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How Storytelling Is Changing the Way Doctors Treat Illness

December 31, 2012

Tags: narrative medicine, illness and healing, power of storytelling

"Sayantani DasGupta, MD, who teaches narrative medicine at Columbia University, says the key to sharing your health history is thinking of it as a story," wrote Abigail Rasminsky in the How Storytelling Is Changing The Way Doctors Treat Illness (Oprah magazine, July 2012)

"Choose the turning points that you want to highlight—the ups and downs you've experienced over time," says DasGupta, a pediatrician who teaches narrative medicine at Columbia University and Sarah Lawrence College. "Who are the main characters? A supportive partner? An unsupportive boss? Mention the dramatic tensions. You might be concerned about meeting work deadlines, or caring for a sick parent. These details will help your doctor treat your illness in the context of your life. Finally, spill your fears. Maybe your mother died of a brain tumor and you're afraid you will, too. Your worries offer insight into your hesitancies and motivations."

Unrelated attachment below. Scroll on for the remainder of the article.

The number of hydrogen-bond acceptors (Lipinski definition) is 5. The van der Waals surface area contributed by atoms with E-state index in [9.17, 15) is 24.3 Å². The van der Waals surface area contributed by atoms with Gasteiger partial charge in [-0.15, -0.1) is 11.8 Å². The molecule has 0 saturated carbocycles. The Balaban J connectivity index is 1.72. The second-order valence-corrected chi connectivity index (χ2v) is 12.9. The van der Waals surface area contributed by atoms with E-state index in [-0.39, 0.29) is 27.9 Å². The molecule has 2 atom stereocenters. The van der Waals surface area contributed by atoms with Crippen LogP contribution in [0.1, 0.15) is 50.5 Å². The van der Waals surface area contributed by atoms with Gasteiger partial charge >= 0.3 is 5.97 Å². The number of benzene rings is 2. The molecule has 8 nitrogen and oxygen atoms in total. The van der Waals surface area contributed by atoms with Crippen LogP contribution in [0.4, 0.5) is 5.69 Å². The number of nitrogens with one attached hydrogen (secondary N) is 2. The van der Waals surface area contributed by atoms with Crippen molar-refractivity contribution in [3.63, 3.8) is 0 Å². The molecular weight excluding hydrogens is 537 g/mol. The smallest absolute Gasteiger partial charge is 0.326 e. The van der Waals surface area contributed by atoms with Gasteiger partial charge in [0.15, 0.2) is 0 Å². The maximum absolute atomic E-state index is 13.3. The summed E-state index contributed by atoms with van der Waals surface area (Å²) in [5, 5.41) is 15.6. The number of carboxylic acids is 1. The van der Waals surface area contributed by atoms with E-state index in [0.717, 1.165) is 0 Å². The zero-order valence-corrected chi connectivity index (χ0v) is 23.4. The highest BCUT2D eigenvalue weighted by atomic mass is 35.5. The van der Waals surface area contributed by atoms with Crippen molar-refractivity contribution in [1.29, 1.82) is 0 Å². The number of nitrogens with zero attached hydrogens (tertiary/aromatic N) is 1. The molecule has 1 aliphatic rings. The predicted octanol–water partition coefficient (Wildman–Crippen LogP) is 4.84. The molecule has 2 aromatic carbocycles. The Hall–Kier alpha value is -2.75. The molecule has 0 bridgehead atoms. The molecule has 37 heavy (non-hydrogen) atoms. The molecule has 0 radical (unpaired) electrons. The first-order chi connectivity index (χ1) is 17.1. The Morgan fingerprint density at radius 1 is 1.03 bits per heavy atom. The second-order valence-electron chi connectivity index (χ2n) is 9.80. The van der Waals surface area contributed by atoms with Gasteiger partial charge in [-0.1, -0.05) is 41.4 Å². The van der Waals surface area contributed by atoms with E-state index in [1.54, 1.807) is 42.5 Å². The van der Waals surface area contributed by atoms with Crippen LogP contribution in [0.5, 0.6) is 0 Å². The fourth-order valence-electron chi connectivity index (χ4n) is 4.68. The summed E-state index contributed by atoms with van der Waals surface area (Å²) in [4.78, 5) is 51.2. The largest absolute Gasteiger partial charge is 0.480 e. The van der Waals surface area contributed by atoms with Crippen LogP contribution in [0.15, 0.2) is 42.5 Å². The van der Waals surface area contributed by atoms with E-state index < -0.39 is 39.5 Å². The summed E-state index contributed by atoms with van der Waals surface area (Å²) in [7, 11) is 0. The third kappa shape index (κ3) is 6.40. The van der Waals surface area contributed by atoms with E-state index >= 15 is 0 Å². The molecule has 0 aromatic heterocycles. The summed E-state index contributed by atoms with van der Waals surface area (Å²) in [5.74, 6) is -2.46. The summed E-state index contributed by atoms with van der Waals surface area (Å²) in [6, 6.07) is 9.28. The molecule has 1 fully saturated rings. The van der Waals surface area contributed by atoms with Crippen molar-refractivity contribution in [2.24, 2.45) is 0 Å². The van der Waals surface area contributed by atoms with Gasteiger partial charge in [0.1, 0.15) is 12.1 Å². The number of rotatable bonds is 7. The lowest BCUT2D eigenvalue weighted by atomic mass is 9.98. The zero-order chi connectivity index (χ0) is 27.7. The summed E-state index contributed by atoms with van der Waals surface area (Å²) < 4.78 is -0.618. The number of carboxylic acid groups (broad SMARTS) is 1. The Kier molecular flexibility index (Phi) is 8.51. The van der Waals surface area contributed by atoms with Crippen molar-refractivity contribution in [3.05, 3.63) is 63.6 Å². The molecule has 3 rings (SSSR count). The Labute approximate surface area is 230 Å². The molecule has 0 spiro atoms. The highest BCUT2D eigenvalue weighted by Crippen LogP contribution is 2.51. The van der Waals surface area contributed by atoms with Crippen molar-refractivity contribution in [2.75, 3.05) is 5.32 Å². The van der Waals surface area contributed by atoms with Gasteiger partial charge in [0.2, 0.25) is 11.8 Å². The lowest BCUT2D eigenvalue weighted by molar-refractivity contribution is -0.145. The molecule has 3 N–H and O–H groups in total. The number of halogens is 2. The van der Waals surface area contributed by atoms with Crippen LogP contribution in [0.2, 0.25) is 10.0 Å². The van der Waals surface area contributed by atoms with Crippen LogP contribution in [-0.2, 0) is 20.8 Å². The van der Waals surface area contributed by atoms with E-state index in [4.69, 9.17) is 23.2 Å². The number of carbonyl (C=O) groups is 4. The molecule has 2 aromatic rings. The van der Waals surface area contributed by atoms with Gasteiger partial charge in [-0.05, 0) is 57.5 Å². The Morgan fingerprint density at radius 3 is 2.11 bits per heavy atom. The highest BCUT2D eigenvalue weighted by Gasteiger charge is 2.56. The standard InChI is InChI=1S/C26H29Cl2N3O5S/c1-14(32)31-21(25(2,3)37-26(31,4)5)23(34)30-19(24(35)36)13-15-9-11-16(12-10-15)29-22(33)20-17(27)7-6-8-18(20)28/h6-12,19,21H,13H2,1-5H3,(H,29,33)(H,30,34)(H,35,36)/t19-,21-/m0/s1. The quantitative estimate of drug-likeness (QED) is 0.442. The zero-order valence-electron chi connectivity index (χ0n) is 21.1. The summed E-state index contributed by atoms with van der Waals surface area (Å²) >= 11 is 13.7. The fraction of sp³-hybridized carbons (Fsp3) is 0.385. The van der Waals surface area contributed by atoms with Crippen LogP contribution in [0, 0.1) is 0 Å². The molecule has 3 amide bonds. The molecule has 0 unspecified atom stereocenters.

Abby (my goddaughter) relates how Dr. Rita Charon, in the early '80s, stumbled on storytelling as a way to restore the human elements to medicine and became the founding director of the Program in Narrative Medicine at Columbia University. The idea is that young future medical practitioners read literature to develop the ability to empathize with and understand the world of their patients--and hence practice better medicine.

To learn more:
Stories Are Good Medicine (Sayantani Dasgupta's blog: "Read two novels and call me in the morning". I particularly liked this entry: The Earth, My Butt and Other Big Round Things: Body Acceptance in YA Literature
Sayantani Dasgupta's website
Stories of Illness and Healing: Women Write Their Bodies edited by Sayantani DasGupta and Marsha Hurst
Narrative Medicine and Medical Narrative on my website Dying, Surviving, and Aging with Grace
and above all, read Abby's story in Oprah:
How Storytelling Is Changing The Way Doctors Treat Illness (by Abigail Rasminsky , Oprah Magazine, July 2012) .